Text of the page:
“Practical men, who believe themselves to be quite exempt from any intellectual influence, are usually the slaves of some defunct economist.” (John Maynard Keynes from The General Theory of Employment, Interest and Money, 1936)
Increasingly the world judges, and is judged, through the lens of the economist. No great political fight is taken without some mention of the economic effect; in the US a serious branch of law seeks to replace morality with economic analyses; one of the most effective mechanisms to assess the viability of a country’s policies is to check the yield on its bonds — and those are driven by funds that undertake hard-headed analyses of economics.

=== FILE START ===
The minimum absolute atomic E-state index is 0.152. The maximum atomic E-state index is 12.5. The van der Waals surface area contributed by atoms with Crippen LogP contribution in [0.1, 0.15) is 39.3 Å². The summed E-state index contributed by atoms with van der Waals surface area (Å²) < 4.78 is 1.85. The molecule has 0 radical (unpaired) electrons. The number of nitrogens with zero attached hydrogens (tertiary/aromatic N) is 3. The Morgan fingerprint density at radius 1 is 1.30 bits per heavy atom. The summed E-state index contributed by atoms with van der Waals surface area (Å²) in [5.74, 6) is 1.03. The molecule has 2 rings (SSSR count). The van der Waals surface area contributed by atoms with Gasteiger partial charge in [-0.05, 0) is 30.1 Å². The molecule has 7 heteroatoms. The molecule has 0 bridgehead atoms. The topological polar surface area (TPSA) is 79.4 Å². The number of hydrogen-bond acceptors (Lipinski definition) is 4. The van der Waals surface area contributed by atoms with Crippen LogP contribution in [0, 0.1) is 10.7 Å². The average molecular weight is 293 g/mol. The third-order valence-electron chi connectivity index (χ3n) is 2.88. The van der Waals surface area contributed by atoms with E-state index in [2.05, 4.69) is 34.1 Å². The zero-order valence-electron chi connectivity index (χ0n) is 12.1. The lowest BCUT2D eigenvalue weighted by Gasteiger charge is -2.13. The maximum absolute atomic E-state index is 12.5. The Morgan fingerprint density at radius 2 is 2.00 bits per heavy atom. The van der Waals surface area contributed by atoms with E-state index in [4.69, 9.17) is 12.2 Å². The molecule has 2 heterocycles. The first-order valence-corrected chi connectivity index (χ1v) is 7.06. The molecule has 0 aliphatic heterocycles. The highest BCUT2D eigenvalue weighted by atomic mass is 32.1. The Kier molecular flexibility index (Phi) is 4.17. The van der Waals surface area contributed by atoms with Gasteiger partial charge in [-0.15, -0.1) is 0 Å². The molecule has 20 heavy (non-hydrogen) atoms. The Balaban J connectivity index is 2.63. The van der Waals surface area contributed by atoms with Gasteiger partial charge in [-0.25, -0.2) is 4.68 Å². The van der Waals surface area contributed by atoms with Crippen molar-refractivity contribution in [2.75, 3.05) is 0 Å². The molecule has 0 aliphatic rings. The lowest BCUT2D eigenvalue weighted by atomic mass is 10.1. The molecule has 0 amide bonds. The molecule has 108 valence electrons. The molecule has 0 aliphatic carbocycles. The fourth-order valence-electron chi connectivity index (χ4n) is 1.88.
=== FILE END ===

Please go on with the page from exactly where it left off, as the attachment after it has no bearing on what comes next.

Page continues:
Economics is a relatively new subject; it was only recognised as independent discipline in the late 19th Century — the first appointment of an economic historian was at Harvard in 1892, and so our department focuses on the great thinkers of classical antiquity, Plato, Aristotle, and Lucretius, through important figures from early Christianity such as Saints Augustine and Thomas Aquinas, to the great figures of the seventeenth, eighteenth, nineteenth, and twentieth centuries, such as Descartes, Keynes, Hume, Adam Smith, Malthus, Ricardo, Bentham, Mill, Russell, and Wittgenstein. Of course, we also like to dabble in the history of speculation, without which the analysts would be no fun at all.
We stock first and early editions — the actual books that helped shape our intellectual approach to this modern world. In addition to the analytic tradition, we enjoy early encyclopaedias and documents that were so important for education.